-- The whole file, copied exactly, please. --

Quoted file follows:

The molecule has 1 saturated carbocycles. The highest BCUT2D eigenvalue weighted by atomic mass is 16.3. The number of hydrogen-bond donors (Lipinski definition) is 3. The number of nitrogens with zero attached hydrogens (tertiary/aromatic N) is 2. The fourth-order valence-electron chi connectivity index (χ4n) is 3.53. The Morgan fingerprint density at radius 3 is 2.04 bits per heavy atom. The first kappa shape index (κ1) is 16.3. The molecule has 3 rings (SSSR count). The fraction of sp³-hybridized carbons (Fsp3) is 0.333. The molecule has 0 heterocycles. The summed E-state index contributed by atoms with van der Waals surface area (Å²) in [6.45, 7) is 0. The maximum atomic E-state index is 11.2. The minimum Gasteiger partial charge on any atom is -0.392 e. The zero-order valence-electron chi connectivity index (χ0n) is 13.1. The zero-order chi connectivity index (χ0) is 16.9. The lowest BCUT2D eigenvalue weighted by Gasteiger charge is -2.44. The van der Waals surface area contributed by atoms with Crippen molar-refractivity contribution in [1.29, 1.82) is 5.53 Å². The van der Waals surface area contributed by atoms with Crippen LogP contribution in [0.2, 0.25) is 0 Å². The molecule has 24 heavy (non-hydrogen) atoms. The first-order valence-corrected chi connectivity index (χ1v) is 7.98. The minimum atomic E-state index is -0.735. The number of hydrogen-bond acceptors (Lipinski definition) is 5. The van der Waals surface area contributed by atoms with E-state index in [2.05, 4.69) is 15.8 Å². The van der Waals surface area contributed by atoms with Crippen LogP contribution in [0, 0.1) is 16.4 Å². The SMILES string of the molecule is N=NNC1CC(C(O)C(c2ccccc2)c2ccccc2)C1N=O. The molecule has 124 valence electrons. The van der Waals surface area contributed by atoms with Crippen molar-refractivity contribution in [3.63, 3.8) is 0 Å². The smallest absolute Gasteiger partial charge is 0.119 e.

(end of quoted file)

The molecule has 1 saturated carbocycles. The highest BCUT2D eigenvalue weighted by atomic mass is 16.3. The number of hydrogen-bond donors (Lipinski definition) is 3. The number of nitrogens with zero attached hydrogens (tertiary/aromatic N) is 2. The fourth-order valence-electron chi connectivity index (χ4n) is 3.53. The Morgan fingerprint density at radius 3 is 2.04 bits per heavy atom. The first kappa shape index (κ1) is 16.3. The molecule has 3 rings (SSSR count). The fraction of sp³-hybridized carbons (Fsp3) is 0.333. The molecule has 0 heterocycles. The summed E-state index contributed by atoms with van der Waals surface area (Å²) in [6.45, 7) is 0. The maximum atomic E-state index is 11.2. The minimum Gasteiger partial charge on any atom is -0.392 e. The zero-order valence-electron chi connectivity index (χ0n) is 13.1. The zero-order chi connectivity index (χ0) is 16.9. The lowest BCUT2D eigenvalue weighted by Gasteiger charge is -2.44. The van der Waals surface area contributed by atoms with Crippen molar-refractivity contribution in [1.29, 1.82) is 5.53 Å². The van der Waals surface area contributed by atoms with Crippen LogP contribution in [0.2, 0.25) is 0 Å². The molecule has 24 heavy (non-hydrogen) atoms. The first-order valence-corrected chi connectivity index (χ1v) is 7.98. The minimum atomic E-state index is -0.735. The number of hydrogen-bond acceptors (Lipinski definition) is 5. The van der Waals surface area contributed by atoms with E-state index in [2.05, 4.69) is 15.8 Å². The van der Waals surface area contributed by atoms with Crippen LogP contribution in [0, 0.1) is 16.4 Å². The SMILES string of the molecule is N=NNC1CC(C(O)C(c2ccccc2)c2ccccc2)C1N=O. The molecule has 124 valence electrons. The van der Waals surface area contributed by atoms with Crippen molar-refractivity contribution in [3.63, 3.8) is 0 Å². The smallest absolute Gasteiger partial charge is 0.119 e.